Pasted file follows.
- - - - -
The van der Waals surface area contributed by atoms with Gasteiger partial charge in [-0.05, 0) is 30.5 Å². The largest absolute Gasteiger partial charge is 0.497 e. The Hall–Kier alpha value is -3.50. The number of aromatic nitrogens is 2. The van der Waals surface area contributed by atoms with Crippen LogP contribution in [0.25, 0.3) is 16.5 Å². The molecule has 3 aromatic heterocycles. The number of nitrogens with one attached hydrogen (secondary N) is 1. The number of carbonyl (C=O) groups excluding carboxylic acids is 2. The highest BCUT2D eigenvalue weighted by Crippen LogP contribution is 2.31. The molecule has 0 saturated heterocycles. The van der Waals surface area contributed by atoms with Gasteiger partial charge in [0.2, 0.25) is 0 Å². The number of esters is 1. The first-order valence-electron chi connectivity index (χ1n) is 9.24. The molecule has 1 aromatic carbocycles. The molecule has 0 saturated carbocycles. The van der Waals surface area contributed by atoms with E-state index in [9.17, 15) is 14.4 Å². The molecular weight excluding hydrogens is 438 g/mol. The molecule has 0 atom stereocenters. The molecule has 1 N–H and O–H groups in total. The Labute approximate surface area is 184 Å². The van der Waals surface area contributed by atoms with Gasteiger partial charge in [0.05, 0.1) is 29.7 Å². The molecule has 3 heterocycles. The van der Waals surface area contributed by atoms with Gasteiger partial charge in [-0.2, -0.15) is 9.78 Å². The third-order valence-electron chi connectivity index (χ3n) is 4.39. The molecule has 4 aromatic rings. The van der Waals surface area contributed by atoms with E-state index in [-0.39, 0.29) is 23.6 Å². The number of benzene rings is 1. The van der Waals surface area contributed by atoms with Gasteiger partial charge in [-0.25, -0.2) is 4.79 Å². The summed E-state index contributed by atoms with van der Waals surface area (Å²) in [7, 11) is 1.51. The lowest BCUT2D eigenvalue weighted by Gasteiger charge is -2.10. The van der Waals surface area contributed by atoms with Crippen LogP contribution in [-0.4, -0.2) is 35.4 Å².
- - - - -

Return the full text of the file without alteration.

The van der Waals surface area contributed by atoms with Gasteiger partial charge in [-0.05, 0) is 30.5 Å². The largest absolute Gasteiger partial charge is 0.497 e. The Hall–Kier alpha value is -3.50. The number of aromatic nitrogens is 2. The van der Waals surface area contributed by atoms with Crippen LogP contribution in [0.25, 0.3) is 16.5 Å². The molecule has 3 aromatic heterocycles. The number of nitrogens with one attached hydrogen (secondary N) is 1. The number of carbonyl (C=O) groups excluding carboxylic acids is 2. The highest BCUT2D eigenvalue weighted by Crippen LogP contribution is 2.31. The molecule has 0 saturated heterocycles. The van der Waals surface area contributed by atoms with Gasteiger partial charge in [0.2, 0.25) is 0 Å². The number of esters is 1. The first-order valence-electron chi connectivity index (χ1n) is 9.24. The molecule has 1 aromatic carbocycles. The molecule has 0 saturated carbocycles. The van der Waals surface area contributed by atoms with E-state index in [9.17, 15) is 14.4 Å². The molecular weight excluding hydrogens is 438 g/mol. The molecule has 0 atom stereocenters. The molecule has 1 N–H and O–H groups in total. The Labute approximate surface area is 184 Å². The van der Waals surface area contributed by atoms with Gasteiger partial charge in [0.05, 0.1) is 29.7 Å². The molecule has 3 heterocycles. The van der Waals surface area contributed by atoms with Gasteiger partial charge in [-0.2, -0.15) is 9.78 Å². The third-order valence-electron chi connectivity index (χ3n) is 4.39. The molecule has 4 aromatic rings. The van der Waals surface area contributed by atoms with E-state index in [-0.39, 0.29) is 23.6 Å². The number of benzene rings is 1. The van der Waals surface area contributed by atoms with Gasteiger partial charge in [-0.25, -0.2) is 4.79 Å². The summed E-state index contributed by atoms with van der Waals surface area (Å²) in [7, 11) is 1.51. The lowest BCUT2D eigenvalue weighted by Gasteiger charge is -2.10. The van der Waals surface area contributed by atoms with Crippen LogP contribution in [-0.4, -0.2) is 35.4 Å².